Moisture from occupation
As well as the moisture left over from its construction, water vapour from day-to-day living in your new home can cause condensation and slow down the drying out process.
Simple steps like making sure you don’t overfill your kettle or leave it to boil too long, covering saucepans while you’re cooking and using extractor hoods and fans where they’re provided will all help reduce the likelihood of condensation, damp and mould.
Some cracking and shrinkage is an inevitable part of the drying out process in every new home and won’t affect its overall structure or strength.
Leave any cracks that appear for six months or so, after which the excess moisture absorbed during construction should have evaporated.
After that, you can fill them in with a normal all-purpose filler as you would any other cracks or gaps.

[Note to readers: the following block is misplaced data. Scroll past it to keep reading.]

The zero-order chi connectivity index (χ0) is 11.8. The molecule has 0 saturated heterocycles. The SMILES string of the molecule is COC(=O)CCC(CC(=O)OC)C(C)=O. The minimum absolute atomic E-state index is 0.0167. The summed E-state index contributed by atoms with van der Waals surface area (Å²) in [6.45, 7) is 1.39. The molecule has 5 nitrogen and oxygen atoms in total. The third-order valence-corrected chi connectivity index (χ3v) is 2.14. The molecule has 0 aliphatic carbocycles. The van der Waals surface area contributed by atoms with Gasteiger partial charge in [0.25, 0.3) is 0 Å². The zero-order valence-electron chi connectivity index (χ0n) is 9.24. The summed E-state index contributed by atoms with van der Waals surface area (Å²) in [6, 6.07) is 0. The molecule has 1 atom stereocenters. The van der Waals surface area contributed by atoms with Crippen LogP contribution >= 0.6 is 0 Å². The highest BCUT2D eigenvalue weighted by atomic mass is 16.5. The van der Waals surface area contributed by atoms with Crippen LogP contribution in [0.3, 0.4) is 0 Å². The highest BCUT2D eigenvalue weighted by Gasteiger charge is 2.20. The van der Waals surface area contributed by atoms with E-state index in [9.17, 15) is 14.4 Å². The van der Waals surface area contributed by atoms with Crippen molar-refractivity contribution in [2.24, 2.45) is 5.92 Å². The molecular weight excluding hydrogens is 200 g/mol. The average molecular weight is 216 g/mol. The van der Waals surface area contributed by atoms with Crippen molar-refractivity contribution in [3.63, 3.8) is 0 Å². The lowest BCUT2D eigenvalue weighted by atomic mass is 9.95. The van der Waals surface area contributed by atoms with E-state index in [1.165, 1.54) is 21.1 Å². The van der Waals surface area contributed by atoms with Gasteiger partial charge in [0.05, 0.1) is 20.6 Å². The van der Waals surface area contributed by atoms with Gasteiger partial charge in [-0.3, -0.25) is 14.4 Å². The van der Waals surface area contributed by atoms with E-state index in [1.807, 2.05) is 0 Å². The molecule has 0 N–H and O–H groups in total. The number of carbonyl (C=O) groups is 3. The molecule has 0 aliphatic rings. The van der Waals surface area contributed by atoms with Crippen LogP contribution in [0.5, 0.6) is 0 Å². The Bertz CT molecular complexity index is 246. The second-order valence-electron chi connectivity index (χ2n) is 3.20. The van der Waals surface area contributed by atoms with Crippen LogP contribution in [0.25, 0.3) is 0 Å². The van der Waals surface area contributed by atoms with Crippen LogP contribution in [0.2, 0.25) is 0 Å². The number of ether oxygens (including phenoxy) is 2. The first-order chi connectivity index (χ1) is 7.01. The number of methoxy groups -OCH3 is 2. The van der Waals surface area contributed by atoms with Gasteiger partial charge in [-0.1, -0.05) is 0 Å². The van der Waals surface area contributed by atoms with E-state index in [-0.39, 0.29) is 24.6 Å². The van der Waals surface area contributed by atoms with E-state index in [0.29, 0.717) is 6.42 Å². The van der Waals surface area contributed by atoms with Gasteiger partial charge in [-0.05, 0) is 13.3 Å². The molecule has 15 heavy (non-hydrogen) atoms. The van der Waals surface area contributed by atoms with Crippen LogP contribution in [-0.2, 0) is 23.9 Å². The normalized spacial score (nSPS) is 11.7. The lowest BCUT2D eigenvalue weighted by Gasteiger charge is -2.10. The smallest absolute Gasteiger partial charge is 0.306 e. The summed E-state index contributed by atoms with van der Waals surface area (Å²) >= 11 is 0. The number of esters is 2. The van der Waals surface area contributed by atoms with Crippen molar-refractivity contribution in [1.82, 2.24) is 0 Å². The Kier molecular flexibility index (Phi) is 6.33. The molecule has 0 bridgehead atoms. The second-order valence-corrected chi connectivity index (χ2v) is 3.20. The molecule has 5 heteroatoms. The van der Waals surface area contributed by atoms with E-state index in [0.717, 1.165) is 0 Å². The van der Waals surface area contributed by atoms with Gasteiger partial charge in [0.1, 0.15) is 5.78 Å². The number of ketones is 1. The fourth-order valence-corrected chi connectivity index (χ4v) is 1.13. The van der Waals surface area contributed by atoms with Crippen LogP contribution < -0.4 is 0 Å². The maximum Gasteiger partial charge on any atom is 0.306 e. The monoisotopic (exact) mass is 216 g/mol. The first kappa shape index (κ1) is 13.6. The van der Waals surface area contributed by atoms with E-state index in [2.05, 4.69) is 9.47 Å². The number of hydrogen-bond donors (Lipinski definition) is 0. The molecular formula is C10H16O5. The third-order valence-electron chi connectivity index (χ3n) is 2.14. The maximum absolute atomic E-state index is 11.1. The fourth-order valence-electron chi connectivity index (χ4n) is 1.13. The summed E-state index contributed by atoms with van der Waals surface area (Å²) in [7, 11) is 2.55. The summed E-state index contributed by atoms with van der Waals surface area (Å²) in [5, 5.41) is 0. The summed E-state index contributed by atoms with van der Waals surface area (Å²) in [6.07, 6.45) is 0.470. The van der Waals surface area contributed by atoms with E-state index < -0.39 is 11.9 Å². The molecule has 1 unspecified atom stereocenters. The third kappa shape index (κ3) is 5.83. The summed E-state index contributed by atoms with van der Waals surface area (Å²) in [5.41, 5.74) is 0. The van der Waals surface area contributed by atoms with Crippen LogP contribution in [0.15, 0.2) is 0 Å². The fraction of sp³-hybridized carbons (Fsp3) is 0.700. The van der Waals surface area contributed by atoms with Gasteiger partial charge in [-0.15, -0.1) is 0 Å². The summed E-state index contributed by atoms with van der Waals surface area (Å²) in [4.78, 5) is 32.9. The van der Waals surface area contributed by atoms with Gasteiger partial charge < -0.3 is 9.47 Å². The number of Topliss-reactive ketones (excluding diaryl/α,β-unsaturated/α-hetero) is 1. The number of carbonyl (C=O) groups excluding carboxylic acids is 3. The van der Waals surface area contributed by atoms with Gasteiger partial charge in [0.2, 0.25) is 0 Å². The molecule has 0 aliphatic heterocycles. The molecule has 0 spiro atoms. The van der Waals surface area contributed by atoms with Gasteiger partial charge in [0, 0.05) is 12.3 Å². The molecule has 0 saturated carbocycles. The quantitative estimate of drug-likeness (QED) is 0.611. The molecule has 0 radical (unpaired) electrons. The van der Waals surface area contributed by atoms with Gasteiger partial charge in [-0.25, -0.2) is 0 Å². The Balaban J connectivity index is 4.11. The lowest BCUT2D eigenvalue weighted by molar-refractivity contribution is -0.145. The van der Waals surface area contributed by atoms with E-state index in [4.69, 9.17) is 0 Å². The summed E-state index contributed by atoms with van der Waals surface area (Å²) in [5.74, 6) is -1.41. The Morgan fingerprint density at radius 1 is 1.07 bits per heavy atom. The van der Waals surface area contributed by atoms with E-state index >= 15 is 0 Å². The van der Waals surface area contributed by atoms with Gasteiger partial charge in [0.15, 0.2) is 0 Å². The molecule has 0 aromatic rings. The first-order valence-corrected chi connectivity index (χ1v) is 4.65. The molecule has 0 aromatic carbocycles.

If you discover any deeper cracks in your plaster or brickwork, however, call our Customer Care Team straight away.
All new homes go through a period of drying and shrinkage during which plaster may crack slightly, doorframes shift a little and floors drop by a few millimetres. Consequently, we recommend you delay any decorating until you can be sure your house has been through this settling process.
Paint and wallpaper applied before then may well peel or crack as the surfaces beneath it shrink and move. They may also trap moisture within the walls that can lead to damp and mildew. Unfortunately, any damage that occurs as a result will not be covered by your two-year developer’s warranty.
When you do decorate your home, make sure you take all the normal precautions:
Never work on unsupported ladders; always check for cables and pipes with a cable detector – available at all good DIY stores – before you drill or nail into walls and ceilings; if you’re operating power tools, make sure you use a circuit breaker and have proper eye protection; and ensure adequate ventilation when you’re working with paints or solvents.
NHBC Buildmark Cover is underwritten by the National House-Building Council, one of the world’s leading insurers and the independent regulator for the new homes industry.